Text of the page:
Documents associated with: plagiarism
Record 14 of 20
O TRUTH! -
Cowed and humiliated, I acknowledge that our Oscar is at last original. At bay, and sublime in his agony, he certainly has, for once, borrowed from no living author, and comes out in his own true colours - as his own "gentleman."
How shall I stand against his just anger, and his damning allegations! for it must be clear to your readers, that, beside his clean polish, as prettily set forth in his epistle, I, alas! am but the "ill-bred and ignorant person," whose "lucubrations" "it is a trouble" for him "to notice."
Still will I, desperate as is my condition, point out that though "impertinent," "venomous," and "vulgar," he claims me as his "master" - and, in the dock, bases his innocence upon such relation between us.
In all humility, therefore, I admit that the outcome of my "silly vanity and incompetent mediocrity," must be the incarnation: "Oscar Wilde." Mea culpa! the Gods may perhaps forgive and forget.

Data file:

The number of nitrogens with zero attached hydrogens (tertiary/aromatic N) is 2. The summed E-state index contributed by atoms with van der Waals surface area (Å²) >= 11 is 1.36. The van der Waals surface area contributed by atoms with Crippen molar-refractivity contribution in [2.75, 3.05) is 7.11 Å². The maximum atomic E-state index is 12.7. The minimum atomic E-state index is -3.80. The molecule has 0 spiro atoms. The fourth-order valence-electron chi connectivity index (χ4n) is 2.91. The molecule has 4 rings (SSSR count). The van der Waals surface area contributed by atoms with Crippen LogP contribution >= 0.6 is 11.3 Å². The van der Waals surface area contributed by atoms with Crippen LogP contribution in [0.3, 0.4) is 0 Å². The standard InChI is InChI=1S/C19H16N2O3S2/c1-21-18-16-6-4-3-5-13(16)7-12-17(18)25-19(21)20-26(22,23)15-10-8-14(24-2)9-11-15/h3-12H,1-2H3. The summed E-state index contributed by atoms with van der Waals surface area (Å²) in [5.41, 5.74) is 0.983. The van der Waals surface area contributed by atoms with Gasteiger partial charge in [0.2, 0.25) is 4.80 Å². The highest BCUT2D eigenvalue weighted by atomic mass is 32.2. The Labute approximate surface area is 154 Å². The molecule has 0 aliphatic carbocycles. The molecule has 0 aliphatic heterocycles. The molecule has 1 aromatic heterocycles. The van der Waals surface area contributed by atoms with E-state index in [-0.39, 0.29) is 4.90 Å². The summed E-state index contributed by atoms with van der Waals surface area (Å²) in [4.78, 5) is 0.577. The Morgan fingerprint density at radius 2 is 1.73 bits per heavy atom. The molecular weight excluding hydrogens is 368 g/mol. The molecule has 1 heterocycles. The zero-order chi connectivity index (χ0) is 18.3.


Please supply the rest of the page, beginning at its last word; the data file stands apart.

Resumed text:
To you, Truth - champion of the truth - I leave the brave task of proclaiming again that the story of the lecture to the students of the Royal Academy was, as I told you, no fiction.
In the presence of Mr. Waldo Story did Oscar make his prayer for preparation; and at his table was he entrusted with the materials for his crime.
You also shall again unearth, in the Nineteenth Century Review of Jan. 1889, page 37, the other appropriated property, slily stowed away, in an article on "The Decay of Lying" - though why Decay!
To shirk this matter thus is craven, doubtless; but I am awe-stricken and tremble, for truly, "the rage of the sheep is terrible!"
Reprinted in the Whistler, James McNeill, The Gentle Art of Making Enemies, London, 1890, pp. 241-42, under the heading 'Panic'. See also Holland, Merlin and Rupert Hart-Davis, eds, The Complete Letters of Oscar Wilde, London, 2000, pp. 418-20.
6. The Decay of Lying
O. Wilde, 'The Decay of Lying', Nineteenth Century, January 1889, p. 37.